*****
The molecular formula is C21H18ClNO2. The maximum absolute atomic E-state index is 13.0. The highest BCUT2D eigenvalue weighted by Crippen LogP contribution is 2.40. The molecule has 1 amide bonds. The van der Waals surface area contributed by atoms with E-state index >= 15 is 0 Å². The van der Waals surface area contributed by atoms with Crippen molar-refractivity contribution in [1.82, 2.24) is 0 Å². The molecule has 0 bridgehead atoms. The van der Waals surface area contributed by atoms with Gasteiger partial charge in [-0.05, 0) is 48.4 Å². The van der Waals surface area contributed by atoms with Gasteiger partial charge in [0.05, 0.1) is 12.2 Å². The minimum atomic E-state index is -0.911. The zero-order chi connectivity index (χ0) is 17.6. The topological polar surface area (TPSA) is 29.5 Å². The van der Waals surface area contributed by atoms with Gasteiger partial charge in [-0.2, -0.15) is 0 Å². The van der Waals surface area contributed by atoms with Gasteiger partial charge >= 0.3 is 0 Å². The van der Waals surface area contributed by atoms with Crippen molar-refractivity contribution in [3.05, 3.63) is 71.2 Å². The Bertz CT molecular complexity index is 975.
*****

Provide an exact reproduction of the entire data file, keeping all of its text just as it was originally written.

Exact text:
The molecular formula is C21H18ClNO2. The maximum absolute atomic E-state index is 13.0. The highest BCUT2D eigenvalue weighted by Crippen LogP contribution is 2.40. The molecule has 1 amide bonds. The van der Waals surface area contributed by atoms with E-state index >= 15 is 0 Å². The van der Waals surface area contributed by atoms with Crippen molar-refractivity contribution in [1.82, 2.24) is 0 Å². The molecule has 0 bridgehead atoms. The van der Waals surface area contributed by atoms with Gasteiger partial charge in [-0.05, 0) is 48.4 Å². The van der Waals surface area contributed by atoms with Gasteiger partial charge in [0.05, 0.1) is 12.2 Å². The minimum atomic E-state index is -0.911. The zero-order chi connectivity index (χ0) is 17.6. The topological polar surface area (TPSA) is 29.5 Å². The van der Waals surface area contributed by atoms with Gasteiger partial charge in [-0.2, -0.15) is 0 Å². The van der Waals surface area contributed by atoms with Gasteiger partial charge >= 0.3 is 0 Å². The van der Waals surface area contributed by atoms with Crippen molar-refractivity contribution in [3.05, 3.63) is 71.2 Å². The Bertz CT molecular complexity index is 975.